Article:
I'm deep into a project and I would like to ask how can I switch 2 ethernet interfaces to single PHY. I know that there're some suitable analog switches for this purpose like MAX4890, but I don't fully understand how does this IC work.

It's supposed that Ethernet signals are differential, depending on which interface you use, these levels could be +/-1V and +/-2,5V. My question is, how does this IC work with single and positive supply if needs to switch differential signals? In the same way, the PHY has also single supply.

  • \$\begingroup\$ What is the bigger problem here? If it's just "make the ethernet port available in two places" have you considered using an ethernet switch chip instead of a phy? \$\endgroup\$ Commented Nov 12, 2015 at 22:34

1 Answer 1


Since OP has not mentioned the PHY being used, taking Micrel KSZ8021RNL/8031RNL as an example.Please look at the electrical specifications of the PHY

KSZ. You can see the differential output measured after 1:1 transfer lies between min. 0.95V to max. 1.05V, which is not the -ive voltage. For more details of the PHY electrical specification you can look page #33 onwards of KSZ821RNL datasheet.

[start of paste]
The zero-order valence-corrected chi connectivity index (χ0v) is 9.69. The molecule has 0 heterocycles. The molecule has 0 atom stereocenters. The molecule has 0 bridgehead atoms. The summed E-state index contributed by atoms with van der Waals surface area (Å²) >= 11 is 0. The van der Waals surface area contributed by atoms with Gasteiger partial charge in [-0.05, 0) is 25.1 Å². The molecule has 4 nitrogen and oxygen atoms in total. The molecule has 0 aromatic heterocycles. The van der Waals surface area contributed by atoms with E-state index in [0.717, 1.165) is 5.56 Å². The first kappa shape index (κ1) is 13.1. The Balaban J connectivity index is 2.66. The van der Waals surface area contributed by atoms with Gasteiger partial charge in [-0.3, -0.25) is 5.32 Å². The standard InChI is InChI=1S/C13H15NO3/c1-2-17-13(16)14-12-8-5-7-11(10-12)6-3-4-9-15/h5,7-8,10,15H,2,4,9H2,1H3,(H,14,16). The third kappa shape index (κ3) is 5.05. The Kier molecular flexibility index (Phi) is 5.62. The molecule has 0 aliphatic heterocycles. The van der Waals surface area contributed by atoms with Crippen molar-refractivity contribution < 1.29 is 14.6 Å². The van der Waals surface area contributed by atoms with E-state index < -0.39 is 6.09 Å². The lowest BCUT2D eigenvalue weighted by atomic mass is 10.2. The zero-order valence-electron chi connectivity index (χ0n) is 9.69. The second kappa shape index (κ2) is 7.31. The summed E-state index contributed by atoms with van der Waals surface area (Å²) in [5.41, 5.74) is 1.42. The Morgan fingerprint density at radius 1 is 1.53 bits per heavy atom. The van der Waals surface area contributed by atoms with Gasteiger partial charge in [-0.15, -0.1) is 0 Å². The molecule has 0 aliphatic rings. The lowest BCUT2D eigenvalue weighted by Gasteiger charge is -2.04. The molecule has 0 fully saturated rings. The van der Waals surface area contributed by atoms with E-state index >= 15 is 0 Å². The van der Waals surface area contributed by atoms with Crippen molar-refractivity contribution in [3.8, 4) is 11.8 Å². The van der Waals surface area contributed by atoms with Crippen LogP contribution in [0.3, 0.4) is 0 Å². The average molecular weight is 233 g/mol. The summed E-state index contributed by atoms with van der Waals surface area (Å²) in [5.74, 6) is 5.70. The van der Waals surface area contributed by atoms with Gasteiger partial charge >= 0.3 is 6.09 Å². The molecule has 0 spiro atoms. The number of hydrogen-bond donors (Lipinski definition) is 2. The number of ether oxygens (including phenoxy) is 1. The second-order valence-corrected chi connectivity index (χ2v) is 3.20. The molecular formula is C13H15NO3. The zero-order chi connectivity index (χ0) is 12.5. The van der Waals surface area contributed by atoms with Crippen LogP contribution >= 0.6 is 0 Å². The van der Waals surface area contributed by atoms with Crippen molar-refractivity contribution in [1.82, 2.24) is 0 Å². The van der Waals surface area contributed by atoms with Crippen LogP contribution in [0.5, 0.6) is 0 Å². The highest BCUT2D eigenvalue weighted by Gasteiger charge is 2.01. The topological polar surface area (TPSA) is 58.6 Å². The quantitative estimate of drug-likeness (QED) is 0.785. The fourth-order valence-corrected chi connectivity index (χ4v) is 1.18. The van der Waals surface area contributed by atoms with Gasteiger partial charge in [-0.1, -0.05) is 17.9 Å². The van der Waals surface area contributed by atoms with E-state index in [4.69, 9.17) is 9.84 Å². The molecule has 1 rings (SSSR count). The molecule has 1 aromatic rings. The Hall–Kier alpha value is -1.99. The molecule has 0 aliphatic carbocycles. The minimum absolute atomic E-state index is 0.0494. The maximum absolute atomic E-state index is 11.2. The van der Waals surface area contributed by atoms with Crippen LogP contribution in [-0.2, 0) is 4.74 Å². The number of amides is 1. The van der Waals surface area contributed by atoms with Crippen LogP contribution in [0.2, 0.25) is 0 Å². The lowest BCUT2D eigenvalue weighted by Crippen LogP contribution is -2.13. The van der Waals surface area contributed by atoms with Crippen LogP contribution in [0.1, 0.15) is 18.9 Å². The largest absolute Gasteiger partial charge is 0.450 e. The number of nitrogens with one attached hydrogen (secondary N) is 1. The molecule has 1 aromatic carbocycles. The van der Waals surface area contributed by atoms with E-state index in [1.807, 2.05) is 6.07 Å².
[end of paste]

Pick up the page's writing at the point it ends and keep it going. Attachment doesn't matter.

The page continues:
With this I just wanted to highlight that differential signal need not always swing between positive to negative voltage. It can swing between more positive(say 3.0V) to less positive( say 1.0V), this will also be considered as differential signal.

For the basics of differential signalling you can look into app note from Lattice semiconductor, which also talks about advantages of differential signalling. There can be many more levels for LVDS as shown below:LVDS. The image source is Analog Devices application note AN-1177. And this also talks about multipoint LVDS.

Now coming to MAXIM MAX4890/MAX4891/MAX4892 LAN switch, you can easily use this switching between two ethernet RJ45 to a single PHY, as it shown as an example circuit page #39 of the switch datasheet, image for reference below:switch

As a suggestion just make sure both your PHY and this LAN switch operate on the same voltage. And make sure to have a closer look at their logic levels as well.


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